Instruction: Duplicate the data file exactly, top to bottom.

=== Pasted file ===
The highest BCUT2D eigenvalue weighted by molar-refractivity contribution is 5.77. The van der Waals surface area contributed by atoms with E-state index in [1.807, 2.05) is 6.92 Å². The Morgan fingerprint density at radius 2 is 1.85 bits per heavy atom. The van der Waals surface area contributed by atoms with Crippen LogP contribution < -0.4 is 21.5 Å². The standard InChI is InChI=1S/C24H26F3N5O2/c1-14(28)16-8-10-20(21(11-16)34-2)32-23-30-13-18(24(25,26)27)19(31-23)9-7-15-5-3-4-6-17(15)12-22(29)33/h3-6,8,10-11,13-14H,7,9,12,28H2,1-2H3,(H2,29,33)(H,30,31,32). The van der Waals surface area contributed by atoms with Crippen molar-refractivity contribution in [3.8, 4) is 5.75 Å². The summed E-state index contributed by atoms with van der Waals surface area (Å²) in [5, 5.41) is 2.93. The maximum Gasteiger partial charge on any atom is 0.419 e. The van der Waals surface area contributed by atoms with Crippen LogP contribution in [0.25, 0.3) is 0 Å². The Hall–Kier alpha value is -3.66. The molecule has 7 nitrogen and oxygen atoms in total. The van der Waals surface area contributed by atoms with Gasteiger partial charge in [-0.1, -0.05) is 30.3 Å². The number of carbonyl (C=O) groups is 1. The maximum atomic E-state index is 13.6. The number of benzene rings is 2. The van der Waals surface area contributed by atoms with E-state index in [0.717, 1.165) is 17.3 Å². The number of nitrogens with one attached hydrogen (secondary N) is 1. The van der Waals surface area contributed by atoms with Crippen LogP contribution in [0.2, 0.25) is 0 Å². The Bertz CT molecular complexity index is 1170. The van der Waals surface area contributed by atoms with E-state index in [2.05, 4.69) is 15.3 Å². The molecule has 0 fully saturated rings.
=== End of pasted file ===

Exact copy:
The highest BCUT2D eigenvalue weighted by molar-refractivity contribution is 5.77. The van der Waals surface area contributed by atoms with E-state index in [1.807, 2.05) is 6.92 Å². The Morgan fingerprint density at radius 2 is 1.85 bits per heavy atom. The van der Waals surface area contributed by atoms with Crippen LogP contribution < -0.4 is 21.5 Å². The standard InChI is InChI=1S/C24H26F3N5O2/c1-14(28)16-8-10-20(21(11-16)34-2)32-23-30-13-18(24(25,26)27)19(31-23)9-7-15-5-3-4-6-17(15)12-22(29)33/h3-6,8,10-11,13-14H,7,9,12,28H2,1-2H3,(H2,29,33)(H,30,31,32). The van der Waals surface area contributed by atoms with Crippen molar-refractivity contribution in [3.8, 4) is 5.75 Å². The summed E-state index contributed by atoms with van der Waals surface area (Å²) in [5, 5.41) is 2.93. The maximum Gasteiger partial charge on any atom is 0.419 e. The van der Waals surface area contributed by atoms with Crippen LogP contribution in [0.25, 0.3) is 0 Å². The Hall–Kier alpha value is -3.66. The molecule has 7 nitrogen and oxygen atoms in total. The van der Waals surface area contributed by atoms with Gasteiger partial charge in [-0.1, -0.05) is 30.3 Å². The number of carbonyl (C=O) groups is 1. The maximum atomic E-state index is 13.6. The number of benzene rings is 2. The van der Waals surface area contributed by atoms with E-state index in [0.717, 1.165) is 17.3 Å². The number of nitrogens with one attached hydrogen (secondary N) is 1. The van der Waals surface area contributed by atoms with Crippen LogP contribution in [0.2, 0.25) is 0 Å². The Bertz CT molecular complexity index is 1170. The van der Waals surface area contributed by atoms with E-state index in [2.05, 4.69) is 15.3 Å². The molecule has 0 fully saturated rings.